This Page Updated:
Sat Jan 24, 1998
Page 1: The Latest Version of the Arcade
By: Evan Jones
Internet gaming has been steadily gaining in popularity over the last few years. It all begun with simple text based multiplayer role playing games called MUDs. People would spend dozens of hours connected to these virtual online communities. As Internet gaming systems like Jay Cotton's Kali began to show up, people could now play any standard network game over the Internet. Internet gaming became a reality.
Kali surfaced near the same time that Doom was popular, so it was the most popular game played. With Kali and its predecessor iFrag Doom fanatics were killing each other over long distances. The drawback to these systems is that the Internet was not designed for fast action gaming. It was designed to carry files back and forth, not to be pushing a data packet across a few thousand kilometers in one tenth of a second. Playing any game over the Internet is lagged. You send a command and a few tenths of a second later you actually do it. It is annoying, but there is no real solution.
Playing games over the Internet is a lot of fun, but every single player hates the lag. Some people were obviously thinking about how much they would love to play some of these games over a local area network (LAN) so they could play without lag. These people thought that they might even enjoy playing enough to pay for it. Those who decided to take the idea further went about getting some retail space and getting the huge investment to buy a few top of the line computer systems and to network them together. They set up their locations, opened for business and prayed that they could make back the cost of the computers.
Some network arcades are successful. Others have died the horrible death of a failed business venture. Because of the high startup cost the network arcades are risky. However there is the chance for profits in this very new field. Many are popping up in almost every major city in North America. Look around and ask people in your area if there is one nearby. There are even large corporations entering the arena, like SlamSite.
Most of the network arcades that are open these days have at least a multimedia Pentium 200 with 15" monitors and 16 MB of RAM, usually with 3D accelerated video cards, and some will go higher then that. One owner that I had a chance to talk to held the opinion that most of his customers have computers at home, and many can play the games over the Internet. His theory is that to attract more people, and to keep them coming back, his systems need to be top of the line.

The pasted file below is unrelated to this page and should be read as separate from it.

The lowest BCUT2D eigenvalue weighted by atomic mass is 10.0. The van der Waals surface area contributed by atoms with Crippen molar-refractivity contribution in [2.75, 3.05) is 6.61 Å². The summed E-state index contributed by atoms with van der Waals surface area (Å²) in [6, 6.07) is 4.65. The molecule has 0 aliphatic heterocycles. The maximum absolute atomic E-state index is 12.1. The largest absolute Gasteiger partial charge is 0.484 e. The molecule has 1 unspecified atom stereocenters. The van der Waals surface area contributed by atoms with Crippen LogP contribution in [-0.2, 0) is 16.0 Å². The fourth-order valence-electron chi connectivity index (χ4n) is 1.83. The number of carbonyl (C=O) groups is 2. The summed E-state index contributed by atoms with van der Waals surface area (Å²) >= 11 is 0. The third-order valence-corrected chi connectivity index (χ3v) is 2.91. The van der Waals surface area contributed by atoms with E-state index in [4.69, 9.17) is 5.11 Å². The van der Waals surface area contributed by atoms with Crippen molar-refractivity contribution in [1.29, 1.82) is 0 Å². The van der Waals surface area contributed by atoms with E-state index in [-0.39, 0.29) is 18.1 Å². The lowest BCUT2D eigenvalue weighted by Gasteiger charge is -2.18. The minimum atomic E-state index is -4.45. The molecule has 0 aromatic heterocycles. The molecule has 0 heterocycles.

The majority of the arcades host tournaments or have challenge ladders set up for official competition, usually with special reduced rates, to attract more business. Quake is a very popular choice at every location I have been to. Part of the popularity may be due to the many options and add-ons available provide many different multiplayer scenarios, from team death matching to capture the flag. However Quake is not the only game that is played. Other popular ones include Blizzard's WarCraft 2 and Diablo, Westwood Studio's Command and Conquer and Lucasarts' Jedi Knight.
The best part of the network arcades experience is being there in the same room with your teammates or your enemies. It is the same game that you could be playing over the Internet, but being able to shout trash talk to your enemies or status reports to your teams transforms it into a totally different situation. Team dynamics play a huge part in organized affairs like capture the flag Quake. If there is a network arcade in your area, gather a group of people who like your favorite game and give it a try.
The biggest problem with this new version of the arcade is the legal issues. Is it legal for these people to make money off of other's games? Many companies demand monthly fees for a commercial exploitation license. These monthly fees are brutal for the owners, since many other arcades will not even try to contact the software companies, they will simply use the game. One owner said that until the software companies start to crack down on the arcades that are using the games without permission, he cannot stay competitive by paying licence fees. He hopes that all companies will take id Software's liberal attitude. id's newest game, Quake, is free for commercial exploitation unless you are making over $2000 on the game, then id Software gets 10% of the profits.
The future is uncertain for the network arcades. The Internet is constantly being upgraded to support more information and to make it faster. Once it reaches the point that high speed digital connections are affordable to the public these arcades will be out of business. Cable modems are the latest threat. A cable modem gives owners a 24 hour a day, consistant connection to the Internet that is very, very fast. For now the network arcade will have a small niche market, but in the future that niche will be gone.